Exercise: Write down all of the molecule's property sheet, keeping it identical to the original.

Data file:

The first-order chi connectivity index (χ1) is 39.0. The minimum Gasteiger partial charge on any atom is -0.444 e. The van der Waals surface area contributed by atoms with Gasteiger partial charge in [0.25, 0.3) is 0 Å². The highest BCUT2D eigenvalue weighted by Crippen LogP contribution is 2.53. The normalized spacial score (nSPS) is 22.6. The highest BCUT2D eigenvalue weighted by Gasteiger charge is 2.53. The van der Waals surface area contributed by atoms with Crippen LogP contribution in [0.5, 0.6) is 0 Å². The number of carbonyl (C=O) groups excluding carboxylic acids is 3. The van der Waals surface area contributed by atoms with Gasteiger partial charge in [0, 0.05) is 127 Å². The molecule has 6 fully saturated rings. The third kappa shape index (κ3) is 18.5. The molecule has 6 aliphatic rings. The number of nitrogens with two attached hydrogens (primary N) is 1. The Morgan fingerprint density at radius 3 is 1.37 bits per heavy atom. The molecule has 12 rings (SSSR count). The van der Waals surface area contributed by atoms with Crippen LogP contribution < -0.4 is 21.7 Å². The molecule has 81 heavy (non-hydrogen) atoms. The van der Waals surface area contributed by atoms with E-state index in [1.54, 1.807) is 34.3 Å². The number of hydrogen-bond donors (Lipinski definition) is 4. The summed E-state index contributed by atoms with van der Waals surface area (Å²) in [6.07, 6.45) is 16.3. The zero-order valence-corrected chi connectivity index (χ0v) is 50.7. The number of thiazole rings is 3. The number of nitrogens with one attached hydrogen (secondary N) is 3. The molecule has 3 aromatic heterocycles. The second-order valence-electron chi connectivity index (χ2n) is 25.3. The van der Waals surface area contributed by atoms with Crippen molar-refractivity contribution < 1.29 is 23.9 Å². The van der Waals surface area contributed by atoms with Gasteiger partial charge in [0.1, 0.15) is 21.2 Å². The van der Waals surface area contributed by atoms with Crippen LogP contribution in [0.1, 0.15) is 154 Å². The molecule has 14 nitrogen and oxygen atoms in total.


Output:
The first-order chi connectivity index (χ1) is 39.0. The minimum Gasteiger partial charge on any atom is -0.444 e. The van der Waals surface area contributed by atoms with Gasteiger partial charge in [0.25, 0.3) is 0 Å². The highest BCUT2D eigenvalue weighted by Crippen LogP contribution is 2.53. The normalized spacial score (nSPS) is 22.6. The highest BCUT2D eigenvalue weighted by Gasteiger charge is 2.53. The van der Waals surface area contributed by atoms with Crippen LogP contribution in [0.5, 0.6) is 0 Å². The number of carbonyl (C=O) groups excluding carboxylic acids is 3. The van der Waals surface area contributed by atoms with Gasteiger partial charge in [0, 0.05) is 127 Å². The molecule has 6 fully saturated rings. The third kappa shape index (κ3) is 18.5. The molecule has 6 aliphatic rings. The number of nitrogens with two attached hydrogens (primary N) is 1. The Morgan fingerprint density at radius 3 is 1.37 bits per heavy atom. The molecule has 12 rings (SSSR count). The van der Waals surface area contributed by atoms with Crippen LogP contribution < -0.4 is 21.7 Å². The molecule has 81 heavy (non-hydrogen) atoms. The van der Waals surface area contributed by atoms with E-state index in [1.54, 1.807) is 34.3 Å². The number of hydrogen-bond donors (Lipinski definition) is 4. The summed E-state index contributed by atoms with van der Waals surface area (Å²) in [6.07, 6.45) is 16.3. The zero-order valence-corrected chi connectivity index (χ0v) is 50.7. The number of thiazole rings is 3. The number of nitrogens with one attached hydrogen (secondary N) is 3. The molecule has 3 aromatic heterocycles. The second-order valence-electron chi connectivity index (χ2n) is 25.3. The van der Waals surface area contributed by atoms with Crippen molar-refractivity contribution < 1.29 is 23.9 Å². The van der Waals surface area contributed by atoms with Gasteiger partial charge in [0.1, 0.15) is 21.2 Å². The van der Waals surface area contributed by atoms with Crippen LogP contribution in [0.1, 0.15) is 154 Å². The molecule has 14 nitrogen and oxygen atoms in total.